Iraqi president says country is "upon a dangerous edge."

Iraqi president says country is "upon a dangerous edge."

Iraqi president says country is "upon a dangerous edge."

A summary of what's in the major U.S. newspapers.
July 10 2006 4:55 AM

Walking the Edge

The Washington Post and the New York Timeslead with Shiite militiamen storming a Sunni neighborhood in Baghdad Sunday, killing more than 50 people, according to Iraqi officials (but numbers differ—a U.S. military spokesman claimed that only 11 died). The attackers arrived by bus after dawn, some wearing all black and masks. A few hours later, in retaliation, two car bombs exploded outside a Shiite mosque, killing more than a dozen. The spate of Baghdad violence is also the Los Angeles Times' top nonlocal story. USA Today leads with an overview of the laws passed by more than 30 states that make it harder for illegal immigrants to find jobs or receive public services. Many states have decided to fine companies that hire undocumented workers and also deny those businesses public contracts.

Reactions to Sunday's wave of violence in Iraq were mixed. Iraqi Prime Minister Nouri al-Maliki downplayed it, saying that the "situation in Baghdad is under control." But Iraqi President Jalal Talabani said the country is "upon a dangerous edge."

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USAT fronts—and others go inside with—news that four more U.S. soldiers were charged with the rape and killing of an Iraqi girl and the murder of her family, the military announced Sunday. A fifth G.I. was charged with dereliction of duty for failing to report the event. Six soldiers have now been implicated in the March 12 crime.

Everybody mentions the Russian plane crash that killed at least 122 yesterday. After landing, the plane swerved off the runway, struck some buildings, and caught on fire. The failure of the plane's hydraulic brake system is suspected as the cause of the accident.

The NYT reports that for the first time, India tested its longest-range nuclear-capable missile on Sunday. There was confusion over whether the test worked, however—the missile launched, but some accounts had the missile failing midflight. The missile has a range of more than 1,800 miles and could reach far beyond Pakistan.

Israeli Prime Minister Ehud Olmert told his Cabinet Sunday that the military will continue its campaign in the Gaza Strip until the captured Israeli soldier is released and the Palestinian rocket attacks cease. Ruling out negotiations with Hamas, Olmert said the Gaza operation is a "war for which it is impossible to set a timetable."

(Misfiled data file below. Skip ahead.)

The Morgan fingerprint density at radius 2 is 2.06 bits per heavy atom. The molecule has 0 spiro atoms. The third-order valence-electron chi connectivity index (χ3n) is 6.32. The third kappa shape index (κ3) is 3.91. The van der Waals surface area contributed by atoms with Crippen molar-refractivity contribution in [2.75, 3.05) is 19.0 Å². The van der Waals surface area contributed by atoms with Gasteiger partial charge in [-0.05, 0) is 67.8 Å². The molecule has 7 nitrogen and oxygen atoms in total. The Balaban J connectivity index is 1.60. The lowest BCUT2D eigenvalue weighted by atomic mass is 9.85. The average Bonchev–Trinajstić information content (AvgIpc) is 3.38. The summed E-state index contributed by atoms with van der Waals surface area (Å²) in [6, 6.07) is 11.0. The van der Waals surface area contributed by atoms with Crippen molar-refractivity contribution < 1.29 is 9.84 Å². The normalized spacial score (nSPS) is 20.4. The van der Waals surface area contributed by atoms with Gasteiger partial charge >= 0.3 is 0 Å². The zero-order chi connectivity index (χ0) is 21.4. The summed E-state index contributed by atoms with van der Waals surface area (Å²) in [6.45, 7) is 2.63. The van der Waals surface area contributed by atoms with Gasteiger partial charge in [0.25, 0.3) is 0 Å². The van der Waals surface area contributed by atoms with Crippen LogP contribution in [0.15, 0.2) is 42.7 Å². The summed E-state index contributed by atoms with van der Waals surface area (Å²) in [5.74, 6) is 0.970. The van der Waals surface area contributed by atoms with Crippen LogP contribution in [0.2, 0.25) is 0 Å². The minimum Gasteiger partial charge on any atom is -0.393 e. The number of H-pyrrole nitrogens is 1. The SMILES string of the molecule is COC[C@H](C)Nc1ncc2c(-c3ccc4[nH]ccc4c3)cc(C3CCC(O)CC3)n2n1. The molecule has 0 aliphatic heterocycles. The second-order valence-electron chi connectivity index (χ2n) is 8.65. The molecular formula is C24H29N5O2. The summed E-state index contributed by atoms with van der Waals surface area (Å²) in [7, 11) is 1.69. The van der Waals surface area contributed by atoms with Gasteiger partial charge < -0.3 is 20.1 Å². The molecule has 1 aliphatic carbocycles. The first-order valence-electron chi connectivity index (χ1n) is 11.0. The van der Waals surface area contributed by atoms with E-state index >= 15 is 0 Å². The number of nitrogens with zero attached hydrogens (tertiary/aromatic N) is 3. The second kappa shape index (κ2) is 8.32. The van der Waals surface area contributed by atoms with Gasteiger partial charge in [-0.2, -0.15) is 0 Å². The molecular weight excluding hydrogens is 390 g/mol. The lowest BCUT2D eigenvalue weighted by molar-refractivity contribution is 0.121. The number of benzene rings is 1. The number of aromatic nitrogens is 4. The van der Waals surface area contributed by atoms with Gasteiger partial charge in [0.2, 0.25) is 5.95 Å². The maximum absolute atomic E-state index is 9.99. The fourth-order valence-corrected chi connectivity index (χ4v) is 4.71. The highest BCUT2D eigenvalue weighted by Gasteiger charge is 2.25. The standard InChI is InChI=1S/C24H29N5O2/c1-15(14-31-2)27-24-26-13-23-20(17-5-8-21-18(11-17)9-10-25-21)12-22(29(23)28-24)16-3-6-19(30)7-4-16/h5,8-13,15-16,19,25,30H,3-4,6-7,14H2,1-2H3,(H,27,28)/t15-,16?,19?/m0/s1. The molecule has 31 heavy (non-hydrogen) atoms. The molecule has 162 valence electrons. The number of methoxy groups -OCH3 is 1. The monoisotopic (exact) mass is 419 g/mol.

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Leftist candidate Andres Manuel Lopez Obrador continued his fight Sunday to challenge the Mexican presidential election results, having his lawyers hand in documented claims of irregularities that are alleged to have cost him victory. His senior aide spoke of an "insurrection" unless a full recount occurs—the most specific threat of civil unrest yet.

The gap is getting wider between the rich and the poor living in Washington, D.C., reports the Post. According to federal stats, wages for highly paid workers in the area are rising more than twice as fast as those for low-paid employees. 

Street battles erupted in Mogadishu Sunday, killing at least 20 and injuring many others, according to Reuters. Islamic gunmen attacked fighters loyal to defeated local warlords in a bid to completely control the Somali capital.

The papers front Italy's victory over France in the World Cup, won with a 5-3 edge in penalty kicks after a 1-1 game.*

The Wall Street Journal runs a Page One story on the lack of disaster insurance available to those who want to protect themselves from hurricanes and other natural catastrophes. Demand is far greater than supply, and prices have grown astronomical. Wal-Mart, for example, is dropping its coverage for severe windstorms because the insurance has become too costly—they'd rather pay for damages out-of-pocket.

Tai Shan—aka Butterstick—celebrated his first birthday on Sunday. The National Zoo's panda cub received presents, A1 coverage by the Post, and persistent attention from thousands of well-wishers who visited him on his special day.

Seeing double: Polish President Lech Kaczynski announced this weekend that today he'll appoint his twin brother, Jaroslaw, as the new prime minister. Kazimierz Marcinkiewicz, the previous prime minister and one of the most popular politicians in Poland, resigned without explanation a few days ago.

*Correction, June 10: This article originally and incorrectly stated that Italy beat France in the World Cup 5-3. Italy bested France 5-3 in penalty kicks after a 1-1 game.